Further: In fact, there are multiple holidays (i.e., “holy days”) at this time of year. Thanksgiving and Christmas and Hanukkah and New Year’s, yes. But even within Catholicism, there are many holy days that are important to different ethnic groups: St. Lucy in one part of the world, Guadalupe in another. For all of us, Mary, Mother of God.
It is perfectly fine to say “happy holidays.” It is not contrary to our faith. In fact, that phrase originated with the Christian faith.

Plus, we need to be realistic. When people say “Merry Christmas,” they’re thinking about parties and presents and decorations and travel way more than they’re thinking about Jesus Christ. Even those of us who believe that Christ is the reason for the season spend way more bandwidth during it on things that have nothing whatsoever to do with Incarnation and salvation. The two terms are completely interchangeable.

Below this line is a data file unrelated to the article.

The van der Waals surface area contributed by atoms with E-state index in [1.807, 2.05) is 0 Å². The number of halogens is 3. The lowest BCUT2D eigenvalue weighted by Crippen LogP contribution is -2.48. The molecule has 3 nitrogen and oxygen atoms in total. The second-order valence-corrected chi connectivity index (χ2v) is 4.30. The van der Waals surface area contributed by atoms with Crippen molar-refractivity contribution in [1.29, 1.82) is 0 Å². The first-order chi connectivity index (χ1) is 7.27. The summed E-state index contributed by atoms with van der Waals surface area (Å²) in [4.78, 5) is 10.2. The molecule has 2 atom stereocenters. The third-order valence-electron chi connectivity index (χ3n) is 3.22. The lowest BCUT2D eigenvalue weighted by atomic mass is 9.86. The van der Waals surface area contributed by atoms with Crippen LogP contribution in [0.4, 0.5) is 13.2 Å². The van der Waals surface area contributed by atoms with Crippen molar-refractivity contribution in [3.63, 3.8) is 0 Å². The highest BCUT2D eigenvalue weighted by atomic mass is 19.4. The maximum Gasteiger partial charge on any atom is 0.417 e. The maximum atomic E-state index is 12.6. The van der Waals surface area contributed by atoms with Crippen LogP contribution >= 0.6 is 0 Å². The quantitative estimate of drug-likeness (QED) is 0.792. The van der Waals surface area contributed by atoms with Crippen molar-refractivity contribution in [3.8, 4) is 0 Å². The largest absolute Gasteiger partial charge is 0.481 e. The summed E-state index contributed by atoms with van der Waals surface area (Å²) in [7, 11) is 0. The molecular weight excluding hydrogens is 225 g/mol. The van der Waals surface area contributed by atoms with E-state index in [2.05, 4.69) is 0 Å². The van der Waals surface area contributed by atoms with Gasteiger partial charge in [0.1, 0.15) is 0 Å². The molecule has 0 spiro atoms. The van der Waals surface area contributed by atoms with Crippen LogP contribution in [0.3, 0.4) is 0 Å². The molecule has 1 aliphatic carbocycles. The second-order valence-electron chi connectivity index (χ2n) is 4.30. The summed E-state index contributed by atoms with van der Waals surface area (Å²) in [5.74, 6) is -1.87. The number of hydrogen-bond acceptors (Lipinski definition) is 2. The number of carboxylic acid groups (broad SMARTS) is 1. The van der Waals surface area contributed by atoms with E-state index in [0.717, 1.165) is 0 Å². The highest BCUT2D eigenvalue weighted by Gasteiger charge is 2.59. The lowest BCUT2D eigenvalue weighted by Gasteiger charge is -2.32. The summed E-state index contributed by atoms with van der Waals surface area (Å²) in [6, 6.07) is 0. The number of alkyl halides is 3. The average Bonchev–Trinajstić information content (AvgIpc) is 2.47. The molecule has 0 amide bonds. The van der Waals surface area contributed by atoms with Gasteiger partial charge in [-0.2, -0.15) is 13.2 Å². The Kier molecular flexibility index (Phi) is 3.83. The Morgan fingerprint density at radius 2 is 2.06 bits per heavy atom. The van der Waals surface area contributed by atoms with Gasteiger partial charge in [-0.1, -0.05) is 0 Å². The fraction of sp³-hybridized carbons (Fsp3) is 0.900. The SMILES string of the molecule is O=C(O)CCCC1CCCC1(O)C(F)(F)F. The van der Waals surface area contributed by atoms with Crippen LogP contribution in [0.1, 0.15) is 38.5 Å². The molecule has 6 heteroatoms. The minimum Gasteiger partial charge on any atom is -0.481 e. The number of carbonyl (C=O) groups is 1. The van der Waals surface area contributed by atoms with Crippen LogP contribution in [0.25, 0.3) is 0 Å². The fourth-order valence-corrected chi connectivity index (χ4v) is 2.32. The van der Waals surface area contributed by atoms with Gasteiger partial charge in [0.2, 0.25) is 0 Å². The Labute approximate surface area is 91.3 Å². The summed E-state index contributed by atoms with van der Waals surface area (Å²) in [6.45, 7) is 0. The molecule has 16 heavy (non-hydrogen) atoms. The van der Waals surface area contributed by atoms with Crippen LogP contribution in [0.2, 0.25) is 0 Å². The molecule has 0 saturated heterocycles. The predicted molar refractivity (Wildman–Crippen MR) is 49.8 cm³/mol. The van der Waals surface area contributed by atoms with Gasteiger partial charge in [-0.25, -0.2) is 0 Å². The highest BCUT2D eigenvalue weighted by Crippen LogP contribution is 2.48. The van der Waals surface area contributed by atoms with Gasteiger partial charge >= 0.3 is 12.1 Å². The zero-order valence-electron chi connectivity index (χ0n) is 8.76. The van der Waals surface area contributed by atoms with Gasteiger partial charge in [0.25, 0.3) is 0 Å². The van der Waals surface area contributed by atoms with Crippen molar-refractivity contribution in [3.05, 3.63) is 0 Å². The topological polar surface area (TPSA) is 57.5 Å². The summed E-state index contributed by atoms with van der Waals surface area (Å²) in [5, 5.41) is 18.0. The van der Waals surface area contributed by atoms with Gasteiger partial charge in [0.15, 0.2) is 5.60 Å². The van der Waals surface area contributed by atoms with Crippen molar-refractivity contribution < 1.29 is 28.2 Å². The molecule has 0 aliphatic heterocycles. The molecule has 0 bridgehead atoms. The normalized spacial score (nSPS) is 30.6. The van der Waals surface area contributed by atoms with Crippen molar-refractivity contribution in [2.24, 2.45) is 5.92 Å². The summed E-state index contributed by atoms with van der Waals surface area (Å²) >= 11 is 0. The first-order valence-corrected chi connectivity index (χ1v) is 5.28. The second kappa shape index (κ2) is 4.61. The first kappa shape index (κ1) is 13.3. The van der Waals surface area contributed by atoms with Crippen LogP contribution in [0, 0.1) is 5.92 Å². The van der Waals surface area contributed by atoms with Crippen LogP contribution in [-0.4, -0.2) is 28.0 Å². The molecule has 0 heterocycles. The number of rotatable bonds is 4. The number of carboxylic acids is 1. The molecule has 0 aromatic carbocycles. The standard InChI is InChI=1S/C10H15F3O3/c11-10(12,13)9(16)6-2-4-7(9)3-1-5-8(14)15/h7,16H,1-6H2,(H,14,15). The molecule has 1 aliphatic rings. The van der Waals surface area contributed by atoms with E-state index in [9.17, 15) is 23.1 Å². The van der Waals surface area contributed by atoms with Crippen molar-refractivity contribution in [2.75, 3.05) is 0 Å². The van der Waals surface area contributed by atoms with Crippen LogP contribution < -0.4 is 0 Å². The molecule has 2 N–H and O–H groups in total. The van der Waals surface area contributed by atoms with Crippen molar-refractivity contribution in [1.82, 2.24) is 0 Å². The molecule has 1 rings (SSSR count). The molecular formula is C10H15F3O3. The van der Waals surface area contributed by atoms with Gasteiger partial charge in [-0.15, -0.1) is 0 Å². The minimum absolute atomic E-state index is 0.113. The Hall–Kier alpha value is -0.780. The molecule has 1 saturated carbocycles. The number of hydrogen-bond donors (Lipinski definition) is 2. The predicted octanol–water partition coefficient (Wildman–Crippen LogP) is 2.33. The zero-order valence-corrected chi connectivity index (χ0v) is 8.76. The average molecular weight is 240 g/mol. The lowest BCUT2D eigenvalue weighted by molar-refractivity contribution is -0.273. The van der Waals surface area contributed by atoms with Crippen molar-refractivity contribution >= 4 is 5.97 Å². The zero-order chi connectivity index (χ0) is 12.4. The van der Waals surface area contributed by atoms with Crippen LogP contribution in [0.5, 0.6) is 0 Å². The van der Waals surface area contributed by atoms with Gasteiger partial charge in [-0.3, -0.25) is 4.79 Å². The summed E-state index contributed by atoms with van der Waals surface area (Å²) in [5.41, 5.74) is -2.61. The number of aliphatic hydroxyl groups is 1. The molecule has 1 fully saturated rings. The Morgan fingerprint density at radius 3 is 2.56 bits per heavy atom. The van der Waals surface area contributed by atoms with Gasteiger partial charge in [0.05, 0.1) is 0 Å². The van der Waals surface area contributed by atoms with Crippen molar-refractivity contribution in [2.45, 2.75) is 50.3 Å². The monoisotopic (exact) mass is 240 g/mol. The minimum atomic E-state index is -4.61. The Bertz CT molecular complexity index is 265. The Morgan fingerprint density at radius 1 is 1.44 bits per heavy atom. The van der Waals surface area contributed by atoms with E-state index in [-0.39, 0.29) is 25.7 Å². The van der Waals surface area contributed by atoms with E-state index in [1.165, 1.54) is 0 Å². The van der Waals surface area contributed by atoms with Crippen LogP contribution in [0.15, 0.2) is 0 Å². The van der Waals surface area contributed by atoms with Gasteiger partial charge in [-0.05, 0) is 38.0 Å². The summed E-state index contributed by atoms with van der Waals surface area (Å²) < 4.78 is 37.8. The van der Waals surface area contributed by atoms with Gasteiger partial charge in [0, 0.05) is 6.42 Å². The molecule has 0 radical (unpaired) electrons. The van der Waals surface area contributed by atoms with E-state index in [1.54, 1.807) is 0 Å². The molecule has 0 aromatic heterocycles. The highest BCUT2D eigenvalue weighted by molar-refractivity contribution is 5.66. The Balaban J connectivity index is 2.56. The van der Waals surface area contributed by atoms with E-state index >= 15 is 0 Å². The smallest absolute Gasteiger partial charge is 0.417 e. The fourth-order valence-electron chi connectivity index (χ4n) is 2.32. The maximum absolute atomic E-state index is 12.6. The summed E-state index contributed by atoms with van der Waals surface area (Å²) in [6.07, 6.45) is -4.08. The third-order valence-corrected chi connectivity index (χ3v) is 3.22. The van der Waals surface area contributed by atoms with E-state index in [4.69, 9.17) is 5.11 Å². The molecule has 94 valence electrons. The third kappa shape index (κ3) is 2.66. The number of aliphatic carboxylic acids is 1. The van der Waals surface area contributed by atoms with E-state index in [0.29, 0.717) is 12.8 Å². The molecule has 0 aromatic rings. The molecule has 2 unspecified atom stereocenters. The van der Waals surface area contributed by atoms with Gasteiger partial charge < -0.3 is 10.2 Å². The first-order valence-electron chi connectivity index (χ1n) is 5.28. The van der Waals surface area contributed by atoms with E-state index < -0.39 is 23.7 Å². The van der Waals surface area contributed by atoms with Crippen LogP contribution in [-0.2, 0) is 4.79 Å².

I get frustrated about such nonsensical manufactured crises because they are part of a completely unnecessary culture war, and because they take up too much bandwidth that is needed for things that actually matter. Getting angry because someone says “happy holidays” instead of “Merry Christmas” distracts us from focusing on the things we ought to be caring about—the real issues that God cares about.

Of course, questions of violence, poverty, suffering, abuse of power, and injustice in the world are a lot harder to deal with. But substituting manufactured crises does damage to us as individual followers of Jesus, because whatever time we waste on this nonsense, we’re not devoting to the things that matter. And it does damage to the Church as a whole, because why would anybody take us seriously when we’re howling with outrage over persecutions that don’t even exist?